RL: It was. It opened up my mind to the whole world. Seeing so many people stand up for what they believed in inspired me to fight for the causes I believe in.
PGN: When I came out, most people went to the bars to find community. That’s where you met people and found out about different organizations and support. Where do you guys find it?
RL: I think for us millennials, it’s all about social media. I can go on Instagram and type in #gay and you’ll find other people who are gay, follow them and you’ve made an instant friend.
AW: We feel really lucky to be born in this day and age where being gay is acceptable; you’re not going to be killed for coming out, at least not here, for the most part. We’re lucky because of where we live and the time period we live in. There’s some community at our school but mostly Russell and I have each other. It’s so great to have a gay best friend in high school.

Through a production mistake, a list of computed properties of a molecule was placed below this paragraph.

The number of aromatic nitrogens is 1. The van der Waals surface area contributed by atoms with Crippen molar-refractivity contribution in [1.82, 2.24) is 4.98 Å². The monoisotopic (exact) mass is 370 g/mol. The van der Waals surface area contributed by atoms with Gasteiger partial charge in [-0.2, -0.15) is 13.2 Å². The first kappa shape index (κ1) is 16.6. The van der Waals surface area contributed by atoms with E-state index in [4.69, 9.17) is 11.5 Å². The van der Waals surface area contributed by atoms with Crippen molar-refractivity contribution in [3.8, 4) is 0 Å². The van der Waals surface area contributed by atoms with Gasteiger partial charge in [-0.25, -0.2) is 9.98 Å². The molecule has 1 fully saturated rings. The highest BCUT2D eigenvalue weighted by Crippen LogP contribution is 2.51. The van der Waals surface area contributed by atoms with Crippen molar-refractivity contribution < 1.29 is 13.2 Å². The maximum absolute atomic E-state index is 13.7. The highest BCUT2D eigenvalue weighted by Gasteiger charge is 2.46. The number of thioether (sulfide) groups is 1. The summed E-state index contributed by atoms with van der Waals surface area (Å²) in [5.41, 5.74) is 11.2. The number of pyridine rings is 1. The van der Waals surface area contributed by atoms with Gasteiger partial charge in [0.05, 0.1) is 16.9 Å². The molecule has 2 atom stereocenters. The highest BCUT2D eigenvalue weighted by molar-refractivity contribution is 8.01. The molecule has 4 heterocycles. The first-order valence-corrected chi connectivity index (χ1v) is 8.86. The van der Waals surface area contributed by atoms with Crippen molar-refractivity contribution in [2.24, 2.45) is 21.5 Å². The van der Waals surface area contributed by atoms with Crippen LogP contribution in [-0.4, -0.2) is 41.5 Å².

PGN: Are you guys familiar with The Attic?
AW: Wait, I think the woman in the comics shop said something about it. We were looking for something to do and she mentioned it.
RL: That’s right, but we’ve never been.
PGN: Do you come to the city often?
Both: We do!
AW: We’re big history buffs so we like walking around Independence Hall and stuff. It’s like, 300 years ago we got our independence and 300 years later we’re still fighting.
PGN: What’s a historical event you wished you could have witnessed?
RL: Definitely Stonewall. I visit there in New York whenever I can. To be able to see Marsha P. Johnson throwing that first brick at the cops would be life.
AW: Yes, I’d want to be one of the bricks! I hate to say it but we’re radicals and just being there in all the chaos and energy, having the chance to be a part of something so big, would be incredible.
PGN: I love that you know our history.
RL: I study LGBT rights and history all the time. I was going to write my paper on LGBT rights in Europe but switched it up and wrote about Islamaphobia instead. And I got a 99 on my paper!
AW: It’s great to have someone like him around who’s like-minded to learn with and bounce ideas off of.
PGN: What about lesbian culture?
AW: Ouch, lacking there. I know Alanis Morissette and Joan Jett, that’s about it.